Oil price stabilisation to help GCC banks: Report
Funding pressure to ease for GCC banks in 2017 on oil price stabilisation, international sovereign debt issuance, Moody's says in its report
Stabilising oil prices, large international sovereign debt issuances and lower credit growth will improve funding conditions for banks in the Gulf Cooperation Council (GCC) over the next 12 months, says Moody's Investors Service in a report recently published.
Price stabilisation between $40-$60 per barrel will improve oil revenues, supporting government and corporate deposits in the region's banking systems. International debt issuance will also support deposits, while slower economic growth will subdue lending activity and reduce funding pressures for banks.
"Omani and Qatari banks will benefit the most from easing funding conditions, followed by banks in Saudi Arabia and the United Arab Emirates," says Mik Kabeya, analyst at Moody's. "However, Bahraini and Kuwaiti banks will continue to have the strongest funding and liquidity profiles in the region."
According to Moody's report, ‘Banking - Gulf Cooperation Council: Stabilising Oil Prices and International Debt Issuances Will Ease Funding Pressures’, Omani and Qatari banks will benefit the most from the expected easing of liquidity, since they have been among the least resilient to a prolonged period of low oil prices.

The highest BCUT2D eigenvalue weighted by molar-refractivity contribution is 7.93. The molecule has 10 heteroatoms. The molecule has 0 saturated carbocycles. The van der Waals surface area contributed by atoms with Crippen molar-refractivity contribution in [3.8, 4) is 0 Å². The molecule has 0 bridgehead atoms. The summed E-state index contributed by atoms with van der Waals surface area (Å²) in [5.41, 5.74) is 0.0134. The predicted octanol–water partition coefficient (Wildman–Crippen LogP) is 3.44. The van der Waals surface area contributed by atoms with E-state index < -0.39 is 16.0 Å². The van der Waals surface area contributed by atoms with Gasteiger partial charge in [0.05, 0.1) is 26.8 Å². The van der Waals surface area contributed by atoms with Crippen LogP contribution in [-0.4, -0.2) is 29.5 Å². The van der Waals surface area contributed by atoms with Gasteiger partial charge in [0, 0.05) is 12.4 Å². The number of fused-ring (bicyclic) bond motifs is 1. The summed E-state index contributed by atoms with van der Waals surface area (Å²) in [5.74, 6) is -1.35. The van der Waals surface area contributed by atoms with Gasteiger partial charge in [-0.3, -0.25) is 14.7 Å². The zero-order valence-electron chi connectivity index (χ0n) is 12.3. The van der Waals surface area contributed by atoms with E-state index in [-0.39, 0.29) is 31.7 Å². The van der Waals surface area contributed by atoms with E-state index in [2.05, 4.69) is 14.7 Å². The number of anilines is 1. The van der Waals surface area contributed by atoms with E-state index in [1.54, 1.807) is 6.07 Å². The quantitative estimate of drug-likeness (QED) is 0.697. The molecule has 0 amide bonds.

Both banking systems face funding pressure as reflected by loan to deposit ratios of 103% and 104%, respectively, at June 2016.
However, the Qatar government (Aa2 negative) has higher financial reserves than the Oman government (Baa1 stable), providing it with a higher capacity to support local liquidity if necessary.
Funding conditions will stabilise for banks in the United Arab Emirates, which have a net loans to deposits ratio of 94% as of June 2016.
The funding squeeze experienced by Saudi banks since 2015 will ease, given the government's payment late in 2016 of around $28bn of overdue contractors bills and Moody's expectation of low credit growth.
In addition, Saudi banks will maintain ample liquidity buffers. Kuwaiti banks will remain primarily deposit funded and well-cushioned by liquid assets that amounted to 36% of tangible banking assets in October 2016. The banks are among the most liquid in the region, with a combined net loans to deposits ratio of 82% as of June 2016.
Bahraini banks will continue to exhibit one of the strongest funding and liquidity position in the region, with a net loans to deposits ratio of 76% at June 2016 and modest loan growth that will require low levels of new funding.